Sunday, December 19, 2010
We observe that these beings seems to have different "gears." That sometimes, the beings rest, and heal, and sometimes, the beings can sort of "turn up" the energy usage into a "higher gear." And faced with certain situations, seeking food, trying to defend oneself, when threatened or competing for something, that these beings can accomplish more tasks in a faster time, run faster, see more clearly, fight harder.
And what do you suppose happens? Some of these beings find this state of "heightened gear" attractive, and they seek to push their bodies to stay in this gear all the time. They think this makes them more successful, or makes them feel better (even as it wears them out to be in this heightened "gear" all the time)
Watching over a long period of time, we see that those beings that go back and forth between the different gears at different times seem to be healthier than those that always tend to stay in "resting gear," or always tend to stay in "heightened gear." (and we see there aren't only two gears, there are an infinite number of settings between one end and the other, and the beings who seem to be the healthiest over the longest periods of time are those who are able to maintain a balance.)
Long ago, the beings knew about this balance. It was part of an ancient wisdom of their bodies. They understood it. But over time, this wisdom was lost. Even as they learned new modern wisdoms, ways to use substances to "cure" themselves when they were "sick." They even learned how to cut into their bodies to "cure" some parts that had "worn out." Some parts could be "replaced." Like magic.
One day, some beings began to realize that there was a difference between the old natural way of "healing" by being in "balance," and the new "magic" ways of "curing" things that had become "sick." And some realized that the old wisdoms could be learned yet again, and used together with the new "magic." (it never had to be one or the other)
This is very much the situation we have today. The human body has an "autonomic nervous system" that is described as having 2 "settings." One setting is described as "fight or flight" and is called by health care professionals the "sympathetic nervous system." It can also be referred to as "adrenergic" since it is related to having surges of adrenaline. The other setting is described as for being at "rest" and is often called the "parasympathetic nervous system."
What we are finding is that within the sympathetic and parasympathetic nervous systems, they are variations and it is not so simply "one or the other." Some medications for example, like "beta blockers" can block the "beta" type effect of adrenaline, without blocking the "alpha" effect, and now we know different "selective" effects within those systems. And at the same time, we know that the parasympathetic system can sustain action and activity, not just "rest" - though at a "lower gear."
"Stress" can cause more adrenaline to circulate, and while this can have benefits short term ("fight or flight") it can wear someone out, so it may be best not to stay in one state (or the other) all the time. Resting all the time and not getting any exercise ever isn't healthy either. We seem to need a balance.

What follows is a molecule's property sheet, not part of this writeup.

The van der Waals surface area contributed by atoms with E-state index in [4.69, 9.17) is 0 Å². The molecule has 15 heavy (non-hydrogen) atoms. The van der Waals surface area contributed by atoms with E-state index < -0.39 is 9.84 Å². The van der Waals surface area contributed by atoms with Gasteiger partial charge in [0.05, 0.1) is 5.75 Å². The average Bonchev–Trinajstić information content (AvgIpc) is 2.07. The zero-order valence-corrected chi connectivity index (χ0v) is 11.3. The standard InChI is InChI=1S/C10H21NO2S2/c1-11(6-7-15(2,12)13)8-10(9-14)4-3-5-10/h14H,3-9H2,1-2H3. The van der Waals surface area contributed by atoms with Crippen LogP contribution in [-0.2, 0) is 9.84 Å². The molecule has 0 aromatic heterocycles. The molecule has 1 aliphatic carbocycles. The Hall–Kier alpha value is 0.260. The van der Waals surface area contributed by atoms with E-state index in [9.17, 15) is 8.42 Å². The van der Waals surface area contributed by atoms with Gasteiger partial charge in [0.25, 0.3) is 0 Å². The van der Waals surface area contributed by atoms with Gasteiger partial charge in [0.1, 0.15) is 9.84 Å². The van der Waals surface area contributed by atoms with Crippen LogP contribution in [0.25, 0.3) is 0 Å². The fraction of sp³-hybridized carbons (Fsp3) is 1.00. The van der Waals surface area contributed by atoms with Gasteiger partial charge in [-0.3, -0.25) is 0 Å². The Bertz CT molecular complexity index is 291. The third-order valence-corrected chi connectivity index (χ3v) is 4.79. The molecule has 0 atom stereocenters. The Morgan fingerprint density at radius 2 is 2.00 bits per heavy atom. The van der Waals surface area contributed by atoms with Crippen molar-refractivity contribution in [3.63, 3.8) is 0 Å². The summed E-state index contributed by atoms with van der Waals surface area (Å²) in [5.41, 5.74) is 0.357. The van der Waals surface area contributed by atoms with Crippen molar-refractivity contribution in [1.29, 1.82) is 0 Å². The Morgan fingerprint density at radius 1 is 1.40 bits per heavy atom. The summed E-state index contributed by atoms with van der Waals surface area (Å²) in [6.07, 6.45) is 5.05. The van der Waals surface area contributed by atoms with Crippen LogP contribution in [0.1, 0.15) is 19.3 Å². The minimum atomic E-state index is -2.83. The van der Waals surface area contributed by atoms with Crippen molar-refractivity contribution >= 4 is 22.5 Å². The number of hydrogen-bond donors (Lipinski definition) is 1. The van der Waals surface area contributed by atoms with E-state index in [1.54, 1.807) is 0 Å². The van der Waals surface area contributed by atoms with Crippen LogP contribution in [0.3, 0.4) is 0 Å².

We really don't know for sure what happens when we do Reiki, but it sometimes seems as if we "reset" the balance between the elements of the autonomic nervous system in a healthier way.
Talking about "chakras" may make sense to us, but to physicians trained in a very conservative way, it may be hard for them to understand. Yet, if we talk about the effect of Reiki, in terms of causing relaxation, slowing the pulse, and placing our breathing in a more regular pattern, it may be easier for Western trained physicians to understand.
The other day I came home from after a long flight. I went right back to work, and a friend asked how I could do this. "I'm always tired for a couple of days after long flights" this person shared. Some time ago, I stopped worrying about flying. Once I decide to go somewhere, there simply is no sense to worrying and I may as well enjoy the journey. Now, I suppose, I use Reiki and relax. I don't let the waiting upset me and I don't let the security upset me, and when we are flying I don;t think about what might go wrong. It is sort of interesting to see how, human intellect and thinking, which should help us, can in some situations wear us out. Worrying about things we have no control over and can't do anything about wears us out. Being thankful for the opportunities we have seems to give us a chance to be calm, and to some degree heal ourselves.
Saturday, December 4, 2010
Sunday, November 28, 2010
Wednesday, November 17, 2010
Familes so often in this situation think they are deciding whether or not someone "will live." For them, to not do CPR implies to "let someone die" - and yet - they have already been told that medical treatments would not work in this circumstances.
We sometimes try a new approach - not directing the discussion at the technical aspects of CPR or why it wouldn't work - but rather, guided by a Reiki perspective focused on the moment, asking questions focused on the moment. Thinking in this moment of the five basic Reiki principles.
And the question I ask then is directed to the reality that is being lived "just for today." "You know him best, if he could speak for himself right now - what would he say he believed would happen to his spirit when his body ceased to function? Does he believe that death ends it all, or has he believed that a spirit continues after the body dies?"